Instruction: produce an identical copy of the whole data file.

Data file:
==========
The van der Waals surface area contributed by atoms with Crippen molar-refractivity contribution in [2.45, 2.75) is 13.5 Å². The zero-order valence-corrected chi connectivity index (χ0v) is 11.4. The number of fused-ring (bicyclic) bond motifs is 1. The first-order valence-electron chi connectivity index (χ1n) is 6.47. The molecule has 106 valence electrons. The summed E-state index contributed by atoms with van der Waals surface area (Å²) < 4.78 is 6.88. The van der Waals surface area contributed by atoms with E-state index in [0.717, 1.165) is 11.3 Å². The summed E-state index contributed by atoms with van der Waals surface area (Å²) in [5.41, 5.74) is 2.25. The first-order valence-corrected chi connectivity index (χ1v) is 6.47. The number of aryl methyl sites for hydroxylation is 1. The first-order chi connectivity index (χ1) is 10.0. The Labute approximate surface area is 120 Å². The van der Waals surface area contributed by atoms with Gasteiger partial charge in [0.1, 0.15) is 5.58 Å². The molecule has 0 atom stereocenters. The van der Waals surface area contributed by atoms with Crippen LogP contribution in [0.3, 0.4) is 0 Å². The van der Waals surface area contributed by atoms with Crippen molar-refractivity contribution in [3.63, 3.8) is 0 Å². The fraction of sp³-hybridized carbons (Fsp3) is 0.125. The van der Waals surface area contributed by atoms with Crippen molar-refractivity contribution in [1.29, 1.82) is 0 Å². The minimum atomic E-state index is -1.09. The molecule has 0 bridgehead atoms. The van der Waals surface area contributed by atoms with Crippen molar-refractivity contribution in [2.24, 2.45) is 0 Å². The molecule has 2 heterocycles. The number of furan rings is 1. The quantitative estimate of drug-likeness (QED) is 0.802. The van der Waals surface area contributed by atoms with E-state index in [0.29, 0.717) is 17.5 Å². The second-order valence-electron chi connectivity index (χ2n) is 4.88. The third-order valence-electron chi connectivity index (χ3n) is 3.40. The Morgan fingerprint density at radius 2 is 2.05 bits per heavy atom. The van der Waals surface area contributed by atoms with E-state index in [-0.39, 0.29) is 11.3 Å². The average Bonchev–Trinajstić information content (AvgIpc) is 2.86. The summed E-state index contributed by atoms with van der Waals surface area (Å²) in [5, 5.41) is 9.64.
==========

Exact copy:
The van der Waals surface area contributed by atoms with Crippen molar-refractivity contribution in [2.45, 2.75) is 13.5 Å². The zero-order valence-corrected chi connectivity index (χ0v) is 11.4. The number of fused-ring (bicyclic) bond motifs is 1. The first-order valence-electron chi connectivity index (χ1n) is 6.47. The molecule has 106 valence electrons. The summed E-state index contributed by atoms with van der Waals surface area (Å²) < 4.78 is 6.88. The van der Waals surface area contributed by atoms with E-state index in [0.717, 1.165) is 11.3 Å². The summed E-state index contributed by atoms with van der Waals surface area (Å²) in [5.41, 5.74) is 2.25. The first-order valence-corrected chi connectivity index (χ1v) is 6.47. The number of aryl methyl sites for hydroxylation is 1. The first-order chi connectivity index (χ1) is 10.0. The Labute approximate surface area is 120 Å². The van der Waals surface area contributed by atoms with Gasteiger partial charge in [0.1, 0.15) is 5.58 Å². The molecule has 0 atom stereocenters. The van der Waals surface area contributed by atoms with Crippen LogP contribution in [0.3, 0.4) is 0 Å². The van der Waals surface area contributed by atoms with Crippen molar-refractivity contribution in [3.63, 3.8) is 0 Å². The fraction of sp³-hybridized carbons (Fsp3) is 0.125. The van der Waals surface area contributed by atoms with Crippen molar-refractivity contribution in [1.29, 1.82) is 0 Å². The minimum atomic E-state index is -1.09. The molecule has 0 bridgehead atoms. The van der Waals surface area contributed by atoms with Crippen molar-refractivity contribution in [2.24, 2.45) is 0 Å². The molecule has 2 heterocycles. The number of furan rings is 1. The quantitative estimate of drug-likeness (QED) is 0.802. The van der Waals surface area contributed by atoms with E-state index in [0.29, 0.717) is 17.5 Å². The second-order valence-electron chi connectivity index (χ2n) is 4.88. The third-order valence-electron chi connectivity index (χ3n) is 3.40. The Morgan fingerprint density at radius 2 is 2.05 bits per heavy atom. The van der Waals surface area contributed by atoms with E-state index in [-0.39, 0.29) is 11.3 Å². The average Bonchev–Trinajstić information content (AvgIpc) is 2.86. The summed E-state index contributed by atoms with van der Waals surface area (Å²) in [5, 5.41) is 9.64.